Farewell to Loch Ness for old lifeboat

Lifeboats News Release

RNLI Loch Ness volunteers look to the future with their new lifeboat.

RNLI/Joanna Stebbings

Farewell to the Atlantic 75
This week the Loch Ness lifeboat volunteers said farewell to their old Atlantic 75 lifeboat as it departed the shores of Loch Ness for the last time on Tuesday 1st May. The Colin James Daniel, which has served the team well since it went into service on Loch Ness in October 2013, has now gone south to RNLI HQ in Poole where it will be decommissioned from service. Originally launched in 2000, it was one of the last Atlantic 75 class lifeboats in operation in Scotland.

When lives are on the line, speed counts and for several years the RNLI have been gradually replacing all the older Atlantic 75 lifeboats with the newer, faster and more advanced Atlantic 85 lifeboats. The volunteers who crew the new B class Atlantic 85 on Loch Ness know that they will be able to reach casualties faster with their new boat.

The new Atlantic 85 lifeboat Sheila and Dennis Tongue IV was built at the RNLI Inshore Lifeboat Centre on the Isle of Wight in 2017 and arrived at the new Loch Ness Lifeboat Station in January this year. It is the fourth and final lifeboat funded by legacy of the late Dennis Tongue, and will be formally named and dedicated later this month.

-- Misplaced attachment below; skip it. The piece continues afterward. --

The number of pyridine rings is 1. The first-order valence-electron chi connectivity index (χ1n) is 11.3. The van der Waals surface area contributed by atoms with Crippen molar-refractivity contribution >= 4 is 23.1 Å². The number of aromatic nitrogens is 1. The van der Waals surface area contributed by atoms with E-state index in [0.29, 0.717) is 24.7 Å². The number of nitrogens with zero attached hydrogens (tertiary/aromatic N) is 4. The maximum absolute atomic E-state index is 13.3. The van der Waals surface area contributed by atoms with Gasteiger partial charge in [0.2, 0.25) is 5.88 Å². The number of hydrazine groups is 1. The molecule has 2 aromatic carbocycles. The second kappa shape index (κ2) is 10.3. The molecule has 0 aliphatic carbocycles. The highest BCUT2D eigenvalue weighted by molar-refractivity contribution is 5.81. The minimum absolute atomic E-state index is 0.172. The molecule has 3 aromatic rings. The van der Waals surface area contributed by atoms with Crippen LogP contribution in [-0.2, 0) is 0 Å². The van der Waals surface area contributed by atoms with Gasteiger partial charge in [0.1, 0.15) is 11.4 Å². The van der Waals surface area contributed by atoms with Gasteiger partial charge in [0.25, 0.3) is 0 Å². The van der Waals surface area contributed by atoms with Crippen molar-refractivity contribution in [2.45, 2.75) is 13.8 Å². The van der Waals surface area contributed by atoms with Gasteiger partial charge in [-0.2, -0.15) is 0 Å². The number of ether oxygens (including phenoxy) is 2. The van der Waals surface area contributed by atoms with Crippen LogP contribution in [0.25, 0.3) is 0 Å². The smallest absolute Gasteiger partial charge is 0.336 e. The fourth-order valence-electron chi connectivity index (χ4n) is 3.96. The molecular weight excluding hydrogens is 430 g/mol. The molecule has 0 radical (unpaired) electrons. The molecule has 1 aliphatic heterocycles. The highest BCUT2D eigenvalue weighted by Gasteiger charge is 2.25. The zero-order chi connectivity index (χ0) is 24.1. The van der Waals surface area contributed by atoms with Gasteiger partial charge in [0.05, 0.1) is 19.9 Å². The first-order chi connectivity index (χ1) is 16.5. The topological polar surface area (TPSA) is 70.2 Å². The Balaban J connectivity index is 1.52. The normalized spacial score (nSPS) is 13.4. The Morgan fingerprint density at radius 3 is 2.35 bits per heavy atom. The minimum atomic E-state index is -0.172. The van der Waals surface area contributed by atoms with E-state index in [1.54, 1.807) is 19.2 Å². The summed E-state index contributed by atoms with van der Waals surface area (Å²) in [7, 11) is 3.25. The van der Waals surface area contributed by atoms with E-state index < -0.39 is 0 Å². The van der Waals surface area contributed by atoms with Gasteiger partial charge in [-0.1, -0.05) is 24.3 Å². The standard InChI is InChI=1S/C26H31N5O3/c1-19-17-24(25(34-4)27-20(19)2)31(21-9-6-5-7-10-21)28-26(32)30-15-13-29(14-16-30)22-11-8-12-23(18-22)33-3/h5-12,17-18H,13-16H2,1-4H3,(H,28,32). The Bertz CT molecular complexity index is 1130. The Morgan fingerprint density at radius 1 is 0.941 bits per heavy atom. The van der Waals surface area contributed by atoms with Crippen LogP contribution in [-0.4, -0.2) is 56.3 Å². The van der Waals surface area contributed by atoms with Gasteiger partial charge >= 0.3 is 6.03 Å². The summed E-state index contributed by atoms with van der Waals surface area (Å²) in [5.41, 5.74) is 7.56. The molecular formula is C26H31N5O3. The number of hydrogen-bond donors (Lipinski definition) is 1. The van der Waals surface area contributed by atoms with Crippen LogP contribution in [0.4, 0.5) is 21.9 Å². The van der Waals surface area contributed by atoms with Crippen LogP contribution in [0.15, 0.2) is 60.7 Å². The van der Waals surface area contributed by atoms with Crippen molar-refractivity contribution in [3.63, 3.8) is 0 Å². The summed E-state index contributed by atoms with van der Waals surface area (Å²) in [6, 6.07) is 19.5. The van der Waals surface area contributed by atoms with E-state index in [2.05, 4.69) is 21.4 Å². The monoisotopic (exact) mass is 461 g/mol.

The RNLI is independent of government funding, and relies on bequests and donations to fund its lifesaving work.

Key facts about the RNLI

The RNLI charity saves lives at sea. Its volunteers provide a 24-hour search and rescue service around the United Kingdom and Republic of Ireland coasts. The RNLI operates over 238 lifeboat stations in the UK and Ireland and more than 240 lifeguard units on beaches around the UK and Channel Islands. The RNLI is independent of Coastguard and government and depends on voluntary donations and legacies to maintain its rescue service. Since the RNLI was founded in 1824, its lifeboat crews and lifeguards have saved over 142,700 lives.

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